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Did hackers nab RSA SecurID's secret sauce?

RSA reassuring customers about SecurID in mass-briefing calls

By , Network World
March 18, 2011 02:30 PM ET

Network World - RSA is scrambling to reaffirm that the strength of its SecurID technology is not diminished.

There's no clear indication yet of whether RSA will or will not be forced to make changes to SecurID as a result of what RSA Executive Chairman Art Coviello said is "an extremely sophisticated cyber attack in progress being mounted against RSA" where information was stolen "and that some of that information is specifically related to RSA's SecurID two-factor authentication products." SecureID is used to protect sensitive corporate data.

MORE ON THE RSA HACK: RSA SecurID breach: What should you do?

But there's already speculation that attackers gained some information about the "secret sauce" for RSA SecurID and its one-time password authentication mechanism, which could be tied to the serial numbers on tokens, says Phil Cox, principal consultant at Boston-based SystemExperts. RSA is emphasizing that customers make sure that anyone in their organizations using SecurID be careful in ensuring they don't give out serial numbers on secured tokens. RSA executives are busy today conducting mass briefings via dial-in for customers, says Cox.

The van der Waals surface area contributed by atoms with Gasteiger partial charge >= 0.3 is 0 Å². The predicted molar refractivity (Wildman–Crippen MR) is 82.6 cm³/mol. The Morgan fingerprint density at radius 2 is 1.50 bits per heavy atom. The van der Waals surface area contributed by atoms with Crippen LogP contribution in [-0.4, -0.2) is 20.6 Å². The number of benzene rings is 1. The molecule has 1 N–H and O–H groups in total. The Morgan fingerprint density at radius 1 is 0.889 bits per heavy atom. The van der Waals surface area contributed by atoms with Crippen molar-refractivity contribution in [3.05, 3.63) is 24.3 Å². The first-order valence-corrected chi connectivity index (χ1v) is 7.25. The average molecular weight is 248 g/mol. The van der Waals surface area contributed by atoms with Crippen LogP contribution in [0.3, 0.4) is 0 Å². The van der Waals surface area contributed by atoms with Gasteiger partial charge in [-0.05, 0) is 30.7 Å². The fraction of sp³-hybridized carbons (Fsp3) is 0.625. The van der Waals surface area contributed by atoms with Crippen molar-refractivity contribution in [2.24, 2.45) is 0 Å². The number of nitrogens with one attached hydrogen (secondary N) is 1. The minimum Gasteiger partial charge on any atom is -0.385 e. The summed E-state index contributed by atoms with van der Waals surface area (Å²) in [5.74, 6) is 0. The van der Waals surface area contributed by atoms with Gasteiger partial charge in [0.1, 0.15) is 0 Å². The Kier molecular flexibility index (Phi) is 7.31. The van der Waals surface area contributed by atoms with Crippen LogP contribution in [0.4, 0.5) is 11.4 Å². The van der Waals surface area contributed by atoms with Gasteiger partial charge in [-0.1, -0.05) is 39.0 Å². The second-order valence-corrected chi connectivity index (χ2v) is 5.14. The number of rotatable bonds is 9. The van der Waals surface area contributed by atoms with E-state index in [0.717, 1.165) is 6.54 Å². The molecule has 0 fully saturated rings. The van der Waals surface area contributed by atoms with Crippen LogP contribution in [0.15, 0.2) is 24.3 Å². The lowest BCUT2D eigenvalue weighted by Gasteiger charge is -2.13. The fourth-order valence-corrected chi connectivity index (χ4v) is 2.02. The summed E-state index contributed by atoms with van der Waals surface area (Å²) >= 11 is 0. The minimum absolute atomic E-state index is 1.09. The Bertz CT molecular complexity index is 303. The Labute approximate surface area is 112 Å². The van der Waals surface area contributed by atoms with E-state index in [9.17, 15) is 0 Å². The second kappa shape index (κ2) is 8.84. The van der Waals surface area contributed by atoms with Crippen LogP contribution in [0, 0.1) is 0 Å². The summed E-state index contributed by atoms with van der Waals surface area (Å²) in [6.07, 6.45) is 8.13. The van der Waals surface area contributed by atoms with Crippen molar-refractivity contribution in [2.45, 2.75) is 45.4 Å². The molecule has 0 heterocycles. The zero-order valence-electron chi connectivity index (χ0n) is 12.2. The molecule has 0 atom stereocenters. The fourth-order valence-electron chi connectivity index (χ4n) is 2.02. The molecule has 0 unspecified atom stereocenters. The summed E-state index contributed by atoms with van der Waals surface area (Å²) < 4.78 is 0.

RSA has yet not responded directly to inquiries. But all of the hubbub makes security experts wonder whether a security fix for SecurID may be coming because of the discovery of the breach at RSA. Jon Gossels, president of SystemExperts, is inclined to think that may well happen; Cox, not so much. But Cox acknowledges that a massive change for tokens and the RSA authentication server would be no trivial matter for customers to undertake.

With little more to go on than that right now, the question is whether customers are likely to feel a loss of confidence in using SecurID, the two-factor authentication system. Or to not have confidence in RSA the company.

"Until RSA gives out more information, enterprises should certainly hold up any planned SecurID procurements. With existing use, pay more attention to access logs until more information comes out," says Gartner analyst John Pescatore.

Pescatore notes that just saying, as RSA did, that the breach relates to an "advanced persistent threat" "is "just trying to deflect attention from RSA's failure to protect their systems. Most large enterprises, and certainly all major security companies with any threat experience, have been dealing with targeted threats for several years."

Should customers give up using their SecurID tokens now?

Cox himself answers with a definite "no," saying he himself uses SecurID.

The SecureID system includes an authentication manager and hardware and software tokens used in many forms for two-factor authentication. Should customers, after learning what they have so far about this data breach at RSA, be inclined to buy SecurID? Has RSA -- which has a broad line of security products for access control, anti-fraud monitoring, security information management, encryption, and governance and compliance and is undertaking to build a cloud-security product -- suffered a body blow to its reputation from which it will take long to recover?

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